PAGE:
IAG’s Chief Executive Willie Walsh finally stepped down last week following the AGM.  His departure had been delayed from March as he attempted to deal with serious staff unrest following the closure of its Gatwick operation for the whole of the summer, threatening the London City services, and making massive redundancies.

It was not a glorious farewell although he cannot be blamed for the situation the Group finds itself due to Covid-19. He is replaced by Luis Gallego.  

“It is the worst crisis we have ever faced, far worse than both 9/11 and the financial crash in 2008,” he told the Annual General Meeting last week. He was awarded an £883,000 bonus, taking his pay for 2019 to £3.2m.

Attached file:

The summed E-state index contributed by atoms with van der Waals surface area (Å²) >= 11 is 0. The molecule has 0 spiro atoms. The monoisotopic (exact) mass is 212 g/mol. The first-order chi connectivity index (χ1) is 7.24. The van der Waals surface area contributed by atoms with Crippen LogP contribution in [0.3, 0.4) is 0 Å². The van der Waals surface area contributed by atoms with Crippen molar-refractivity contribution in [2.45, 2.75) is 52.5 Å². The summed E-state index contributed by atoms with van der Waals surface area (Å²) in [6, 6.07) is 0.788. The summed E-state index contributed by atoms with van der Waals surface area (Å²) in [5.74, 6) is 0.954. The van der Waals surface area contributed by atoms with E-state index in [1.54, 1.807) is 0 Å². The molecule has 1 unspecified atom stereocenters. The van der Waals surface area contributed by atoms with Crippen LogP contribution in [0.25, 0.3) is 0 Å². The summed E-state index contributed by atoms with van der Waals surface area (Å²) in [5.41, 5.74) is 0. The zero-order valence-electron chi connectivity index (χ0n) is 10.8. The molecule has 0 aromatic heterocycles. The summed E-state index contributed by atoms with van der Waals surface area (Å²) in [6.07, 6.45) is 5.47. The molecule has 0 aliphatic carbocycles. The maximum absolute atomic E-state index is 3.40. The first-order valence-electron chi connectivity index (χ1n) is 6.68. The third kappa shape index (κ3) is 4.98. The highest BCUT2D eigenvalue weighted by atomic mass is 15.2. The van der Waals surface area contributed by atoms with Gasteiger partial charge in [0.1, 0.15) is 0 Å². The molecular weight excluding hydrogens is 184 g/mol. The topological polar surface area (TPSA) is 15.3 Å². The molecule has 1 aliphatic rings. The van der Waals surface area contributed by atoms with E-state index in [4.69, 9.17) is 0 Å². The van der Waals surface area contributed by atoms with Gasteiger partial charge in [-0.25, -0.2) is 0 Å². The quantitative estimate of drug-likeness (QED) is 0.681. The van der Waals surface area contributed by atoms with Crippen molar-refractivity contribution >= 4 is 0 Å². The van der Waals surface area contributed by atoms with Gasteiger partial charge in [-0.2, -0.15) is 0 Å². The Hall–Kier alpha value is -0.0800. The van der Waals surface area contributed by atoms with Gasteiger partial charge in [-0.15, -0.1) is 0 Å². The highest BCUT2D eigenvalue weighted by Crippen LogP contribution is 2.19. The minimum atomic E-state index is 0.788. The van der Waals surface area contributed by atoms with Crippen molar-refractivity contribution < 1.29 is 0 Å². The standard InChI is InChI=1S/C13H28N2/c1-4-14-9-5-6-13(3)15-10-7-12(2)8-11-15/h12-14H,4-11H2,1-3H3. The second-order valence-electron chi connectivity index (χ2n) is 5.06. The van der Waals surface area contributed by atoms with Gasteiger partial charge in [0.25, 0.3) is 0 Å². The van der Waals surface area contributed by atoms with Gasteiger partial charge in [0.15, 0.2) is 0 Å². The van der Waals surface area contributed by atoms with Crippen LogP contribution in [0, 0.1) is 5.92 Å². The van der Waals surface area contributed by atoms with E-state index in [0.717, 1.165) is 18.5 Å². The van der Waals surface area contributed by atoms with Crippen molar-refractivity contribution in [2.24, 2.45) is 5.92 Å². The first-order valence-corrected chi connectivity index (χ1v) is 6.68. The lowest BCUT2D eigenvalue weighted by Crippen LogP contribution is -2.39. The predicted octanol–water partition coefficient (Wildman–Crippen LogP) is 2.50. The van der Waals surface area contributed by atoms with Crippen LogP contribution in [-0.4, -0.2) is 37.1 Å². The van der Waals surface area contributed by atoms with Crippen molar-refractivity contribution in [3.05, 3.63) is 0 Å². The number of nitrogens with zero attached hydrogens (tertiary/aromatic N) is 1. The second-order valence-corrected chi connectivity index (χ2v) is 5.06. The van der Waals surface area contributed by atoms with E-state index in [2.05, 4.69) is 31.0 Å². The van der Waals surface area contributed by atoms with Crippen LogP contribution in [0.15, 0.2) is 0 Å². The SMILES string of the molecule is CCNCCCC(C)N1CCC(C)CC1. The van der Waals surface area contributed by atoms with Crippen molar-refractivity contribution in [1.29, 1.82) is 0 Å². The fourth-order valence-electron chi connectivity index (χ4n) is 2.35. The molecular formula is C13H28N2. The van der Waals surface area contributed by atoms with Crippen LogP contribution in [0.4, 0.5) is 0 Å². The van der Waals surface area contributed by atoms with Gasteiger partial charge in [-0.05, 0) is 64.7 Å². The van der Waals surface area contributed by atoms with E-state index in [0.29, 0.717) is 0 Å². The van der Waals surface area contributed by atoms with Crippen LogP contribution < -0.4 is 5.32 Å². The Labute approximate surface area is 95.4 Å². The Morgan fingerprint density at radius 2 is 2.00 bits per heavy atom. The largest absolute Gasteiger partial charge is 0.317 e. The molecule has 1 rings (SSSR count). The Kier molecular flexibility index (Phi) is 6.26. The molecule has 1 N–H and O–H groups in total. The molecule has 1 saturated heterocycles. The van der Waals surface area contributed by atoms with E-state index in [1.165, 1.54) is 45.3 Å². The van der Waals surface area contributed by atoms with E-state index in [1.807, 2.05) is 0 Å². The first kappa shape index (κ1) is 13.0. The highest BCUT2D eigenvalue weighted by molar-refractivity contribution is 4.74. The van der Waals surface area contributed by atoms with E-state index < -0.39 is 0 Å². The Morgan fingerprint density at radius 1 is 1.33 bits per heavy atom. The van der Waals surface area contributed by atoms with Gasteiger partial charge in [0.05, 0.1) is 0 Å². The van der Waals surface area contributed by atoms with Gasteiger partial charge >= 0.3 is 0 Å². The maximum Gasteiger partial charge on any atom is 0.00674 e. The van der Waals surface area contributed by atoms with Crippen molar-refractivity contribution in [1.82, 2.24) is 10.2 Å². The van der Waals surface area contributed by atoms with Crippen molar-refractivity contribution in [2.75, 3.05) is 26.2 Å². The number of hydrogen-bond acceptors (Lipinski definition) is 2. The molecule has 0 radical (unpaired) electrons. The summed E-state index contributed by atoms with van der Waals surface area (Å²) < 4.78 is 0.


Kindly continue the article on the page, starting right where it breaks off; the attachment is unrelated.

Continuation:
With getting on for nearly 30% of shareholders voting against this bonus the rebellion was large enough for IAG to be included in the Investment Association's 'named and shamed' list of companies that have received a no-vote of 20% or more.  Ian Hislop of Private Eye researched that Walsh had taken £33m from the company over the years.  A win for HMRC.

Walsh said that the coronavirus pandemic had “decimated” the aviation industry.

“We are having to recalibrate everything we do as we anticipate that it will take until at least 2023 or 2024 for passenger demand to recover to 2019 levels.'

IAG, whose airlines include Iberia, Vueling and Aer Lingus as well as British Airways, was “disappointed” by the pay revolt.

“The board will continue to engage with shareholders to fully understand their concerns,” it said. BA passenger numbers were 98% lower between April and June than in the same period last year.

Also see in this week's BTN: 
COMMENT: Willie Walsh’s late departure
  Alex Cruz goes live  Luis Gallego starts at Waterside   More funds for airlines

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